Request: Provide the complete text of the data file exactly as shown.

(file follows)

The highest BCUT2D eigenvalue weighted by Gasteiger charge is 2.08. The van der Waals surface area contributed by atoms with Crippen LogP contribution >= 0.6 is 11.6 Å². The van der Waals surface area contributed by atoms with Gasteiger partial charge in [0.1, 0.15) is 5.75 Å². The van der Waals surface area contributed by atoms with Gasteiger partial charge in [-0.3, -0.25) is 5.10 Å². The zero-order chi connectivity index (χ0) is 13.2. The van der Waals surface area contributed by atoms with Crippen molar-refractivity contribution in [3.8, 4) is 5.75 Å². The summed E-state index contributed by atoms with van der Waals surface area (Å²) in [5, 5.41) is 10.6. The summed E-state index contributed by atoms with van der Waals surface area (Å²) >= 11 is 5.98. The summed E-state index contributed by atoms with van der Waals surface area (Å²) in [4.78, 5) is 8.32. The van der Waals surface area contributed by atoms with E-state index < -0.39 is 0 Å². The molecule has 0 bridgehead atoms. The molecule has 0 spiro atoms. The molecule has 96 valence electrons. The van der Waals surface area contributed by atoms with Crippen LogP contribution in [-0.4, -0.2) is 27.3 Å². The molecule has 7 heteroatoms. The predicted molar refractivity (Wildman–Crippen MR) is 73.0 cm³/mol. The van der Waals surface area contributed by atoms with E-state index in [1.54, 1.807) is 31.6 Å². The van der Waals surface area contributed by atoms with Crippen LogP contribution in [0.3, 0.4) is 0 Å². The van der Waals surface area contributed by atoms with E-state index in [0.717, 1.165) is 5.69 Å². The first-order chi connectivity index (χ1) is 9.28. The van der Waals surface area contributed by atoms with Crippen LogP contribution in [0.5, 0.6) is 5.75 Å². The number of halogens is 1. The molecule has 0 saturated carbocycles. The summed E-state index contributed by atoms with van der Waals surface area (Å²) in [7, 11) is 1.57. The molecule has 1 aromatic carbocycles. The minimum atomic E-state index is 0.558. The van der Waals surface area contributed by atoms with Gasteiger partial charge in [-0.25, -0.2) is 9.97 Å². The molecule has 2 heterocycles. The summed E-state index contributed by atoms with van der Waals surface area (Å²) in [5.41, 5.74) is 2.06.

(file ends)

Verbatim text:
The highest BCUT2D eigenvalue weighted by Gasteiger charge is 2.08. The van der Waals surface area contributed by atoms with Crippen LogP contribution >= 0.6 is 11.6 Å². The van der Waals surface area contributed by atoms with Gasteiger partial charge in [0.1, 0.15) is 5.75 Å². The van der Waals surface area contributed by atoms with Gasteiger partial charge in [-0.3, -0.25) is 5.10 Å². The zero-order chi connectivity index (χ0) is 13.2. The van der Waals surface area contributed by atoms with Crippen molar-refractivity contribution in [3.8, 4) is 5.75 Å². The summed E-state index contributed by atoms with van der Waals surface area (Å²) in [5, 5.41) is 10.6. The summed E-state index contributed by atoms with van der Waals surface area (Å²) >= 11 is 5.98. The summed E-state index contributed by atoms with van der Waals surface area (Å²) in [4.78, 5) is 8.32. The van der Waals surface area contributed by atoms with E-state index < -0.39 is 0 Å². The molecule has 0 bridgehead atoms. The molecule has 0 spiro atoms. The molecule has 96 valence electrons. The van der Waals surface area contributed by atoms with Crippen LogP contribution in [-0.4, -0.2) is 27.3 Å². The molecule has 7 heteroatoms. The predicted molar refractivity (Wildman–Crippen MR) is 73.0 cm³/mol. The van der Waals surface area contributed by atoms with E-state index in [1.54, 1.807) is 31.6 Å². The van der Waals surface area contributed by atoms with Crippen LogP contribution in [0.3, 0.4) is 0 Å². The van der Waals surface area contributed by atoms with E-state index in [0.717, 1.165) is 5.69 Å². The first-order chi connectivity index (χ1) is 9.28. The van der Waals surface area contributed by atoms with Crippen LogP contribution in [0.5, 0.6) is 5.75 Å². The number of halogens is 1. The molecule has 0 saturated carbocycles. The summed E-state index contributed by atoms with van der Waals surface area (Å²) in [7, 11) is 1.57. The molecule has 1 aromatic carbocycles. The minimum atomic E-state index is 0.558. The van der Waals surface area contributed by atoms with Gasteiger partial charge in [-0.25, -0.2) is 9.97 Å². The molecule has 2 heterocycles. The summed E-state index contributed by atoms with van der Waals surface area (Å²) in [5.41, 5.74) is 2.06.